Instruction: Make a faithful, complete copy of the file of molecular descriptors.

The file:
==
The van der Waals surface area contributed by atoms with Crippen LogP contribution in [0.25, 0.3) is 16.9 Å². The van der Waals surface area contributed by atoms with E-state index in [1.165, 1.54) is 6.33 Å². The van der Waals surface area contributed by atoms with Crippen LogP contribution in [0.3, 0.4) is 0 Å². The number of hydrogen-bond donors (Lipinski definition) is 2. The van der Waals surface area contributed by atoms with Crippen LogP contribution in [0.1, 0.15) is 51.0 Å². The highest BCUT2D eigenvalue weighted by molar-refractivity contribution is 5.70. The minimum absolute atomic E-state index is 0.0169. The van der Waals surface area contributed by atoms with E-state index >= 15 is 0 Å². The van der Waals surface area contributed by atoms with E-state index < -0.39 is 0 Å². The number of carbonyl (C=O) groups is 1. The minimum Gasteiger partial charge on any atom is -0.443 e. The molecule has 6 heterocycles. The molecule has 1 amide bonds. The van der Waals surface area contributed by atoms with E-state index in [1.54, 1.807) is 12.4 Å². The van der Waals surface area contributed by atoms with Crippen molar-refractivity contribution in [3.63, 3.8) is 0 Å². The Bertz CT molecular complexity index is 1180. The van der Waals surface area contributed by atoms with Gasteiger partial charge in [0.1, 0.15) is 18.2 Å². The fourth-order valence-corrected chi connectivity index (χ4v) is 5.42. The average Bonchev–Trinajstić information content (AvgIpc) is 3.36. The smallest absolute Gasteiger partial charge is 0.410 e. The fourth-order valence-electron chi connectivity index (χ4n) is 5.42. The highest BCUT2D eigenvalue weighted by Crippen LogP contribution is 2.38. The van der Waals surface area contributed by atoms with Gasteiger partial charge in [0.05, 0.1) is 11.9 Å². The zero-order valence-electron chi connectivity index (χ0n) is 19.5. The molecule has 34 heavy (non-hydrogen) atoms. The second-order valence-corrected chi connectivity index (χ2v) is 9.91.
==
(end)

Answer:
The van der Waals surface area contributed by atoms with Crippen LogP contribution in [0.25, 0.3) is 16.9 Å². The van der Waals surface area contributed by atoms with E-state index in [1.165, 1.54) is 6.33 Å². The van der Waals surface area contributed by atoms with Crippen LogP contribution in [0.3, 0.4) is 0 Å². The number of hydrogen-bond donors (Lipinski definition) is 2. The van der Waals surface area contributed by atoms with Crippen LogP contribution in [0.1, 0.15) is 51.0 Å². The highest BCUT2D eigenvalue weighted by molar-refractivity contribution is 5.70. The minimum absolute atomic E-state index is 0.0169. The van der Waals surface area contributed by atoms with E-state index >= 15 is 0 Å². The van der Waals surface area contributed by atoms with E-state index < -0.39 is 0 Å². The number of carbonyl (C=O) groups is 1. The minimum Gasteiger partial charge on any atom is -0.443 e. The molecule has 6 heterocycles. The molecule has 1 amide bonds. The van der Waals surface area contributed by atoms with E-state index in [1.54, 1.807) is 12.4 Å². The van der Waals surface area contributed by atoms with Crippen molar-refractivity contribution in [3.63, 3.8) is 0 Å². The Bertz CT molecular complexity index is 1180. The van der Waals surface area contributed by atoms with Gasteiger partial charge in [0.1, 0.15) is 18.2 Å². The fourth-order valence-corrected chi connectivity index (χ4v) is 5.42. The average Bonchev–Trinajstić information content (AvgIpc) is 3.36. The smallest absolute Gasteiger partial charge is 0.410 e. The fourth-order valence-electron chi connectivity index (χ4n) is 5.42. The highest BCUT2D eigenvalue weighted by Crippen LogP contribution is 2.38. The van der Waals surface area contributed by atoms with Gasteiger partial charge in [0.05, 0.1) is 11.9 Å². The zero-order valence-electron chi connectivity index (χ0n) is 19.5. The molecule has 34 heavy (non-hydrogen) atoms. The second-order valence-corrected chi connectivity index (χ2v) is 9.91.